Format: Hardcover
This work includes a scholarly (but very readable) description of the role of the shaman in Northwest Coast cultures as well as a series of photographs depicting field portraits of shamans and gorgeous color images of artifacts associated with the practice of shamanism: masks, rattles, amulets, staffs, soulcatchers, etc. The writing is elegant and descriptive, and the layout and design of the book is of high quality. Very highly recommended for readers with an interest in shamanism, Northwest Coast Indian art, and anthropology.
Comment Was this review helpful to you? Yes No Sending feedback...
Thank you for your feedback. If this review is inappropriate, please let us know.
Sorry, we failed to record your vote. Please try again
6 of 6 people found the following review helpful By Althea on January 26, 2011
Format: Hardcover Verified Purchase
If you would like to look directly into the heart of the ancient cultures of the Northwest Coast, let this book be your window. It is everything a book is intended to be---a work of intelligence, fine design and exceptional artistry. It is a thing of beauty to hold in the hand and in the mind.

From an academic viewpoint, it is meticulously researched, coherently organized, and knowledgably written. From an artistic viewpoint, the shamanic implements are a testament to the human spirit, and display incredible creative attainments. The objects are so beautifully photographed by Bobby Hansson that you can only shake your head in wonder as you turn the pages.

With over 500 illustrations, 300 in color, it seems there is not an implement used by the Tlingit, Tsimshain, Haida shamans, that is not represented here. Amulets, masks, crowns, rattles, aprons, bowls, bentwood boxes, soulcatchers, staffs, throwing sticks, even intricately carved paint brushes. What makes it different from other coffee-table books on Northwest Coast cultures is the depth of what is revealed, and the manner in which the objects are displayed. Instead of being randomly dispersed throughout the pages, each object appears grouped with others like it, so that you can see, say, thirty different rattles and compare them easily. When presented in this way, similarities of form and design become apparent, yet each object bears the unmistakable character of the individual shaman/carvers.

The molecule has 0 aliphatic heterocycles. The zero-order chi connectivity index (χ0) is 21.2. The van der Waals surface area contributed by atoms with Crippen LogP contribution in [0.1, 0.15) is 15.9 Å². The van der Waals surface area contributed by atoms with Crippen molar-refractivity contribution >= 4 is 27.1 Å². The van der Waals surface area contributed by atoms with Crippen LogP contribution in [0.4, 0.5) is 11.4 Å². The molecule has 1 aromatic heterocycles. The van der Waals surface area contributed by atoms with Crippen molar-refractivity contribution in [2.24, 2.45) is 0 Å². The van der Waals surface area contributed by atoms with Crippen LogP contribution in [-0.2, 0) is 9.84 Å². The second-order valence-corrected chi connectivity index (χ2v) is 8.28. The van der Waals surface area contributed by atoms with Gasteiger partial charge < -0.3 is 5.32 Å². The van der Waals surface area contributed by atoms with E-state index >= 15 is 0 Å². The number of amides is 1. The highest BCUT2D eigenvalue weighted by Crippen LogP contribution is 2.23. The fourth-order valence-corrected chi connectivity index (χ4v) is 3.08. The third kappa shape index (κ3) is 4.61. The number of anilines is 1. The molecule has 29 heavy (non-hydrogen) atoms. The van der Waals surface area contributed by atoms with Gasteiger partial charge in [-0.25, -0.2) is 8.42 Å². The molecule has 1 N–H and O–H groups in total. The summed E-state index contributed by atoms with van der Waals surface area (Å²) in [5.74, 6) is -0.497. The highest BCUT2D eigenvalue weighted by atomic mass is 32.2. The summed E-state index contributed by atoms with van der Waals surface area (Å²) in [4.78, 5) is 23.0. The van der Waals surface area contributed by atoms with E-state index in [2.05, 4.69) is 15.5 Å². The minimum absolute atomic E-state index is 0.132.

Allen Wardwell traveled to numerous museums and institutions, here and abroad, in order to research, photograph and document these objects. The book is obviously a labor of love.
Read more ›
Comment Was this review helpful to you? Yes No Sending feedback...
Thank you for your feedback. If this review is inappropriate, please let us know.
Sorry, we failed to record your vote. Please try again
1 of 1 people found the following review helpful By CLOVIS1 on February 15, 2015
Format: Hardcover
This wonderfully illustrated work is the ultimate source for information about shamanic articles of small size of the Northwest Coast
Native Americans. Without it no library of an art historian or scholar of Northwest coast art and artifacts is complete.
Comment Was this review helpful to you? Yes No Sending feedback...
Thank you for your feedback. If this review is inappropriate, please let us know.
Sorry, we failed to record your vote. Please try again
1 of 1 people found the following review helpful By TheBugMan on January 9, 2015
Format: Hardcover Verified Purchase
This is my favorite book on First Nations art. Amazing photos, great explanations! I would give the book itself five stars but docked one because because of physical damage to the cover that wasn't in the description given by the seller.
Comment Was this review helpful to you? Yes No Sending feedback...
Thank you for your feedback. If this review is inappropriate, please let us know.
Sorry, we failed to record your vote. Please try again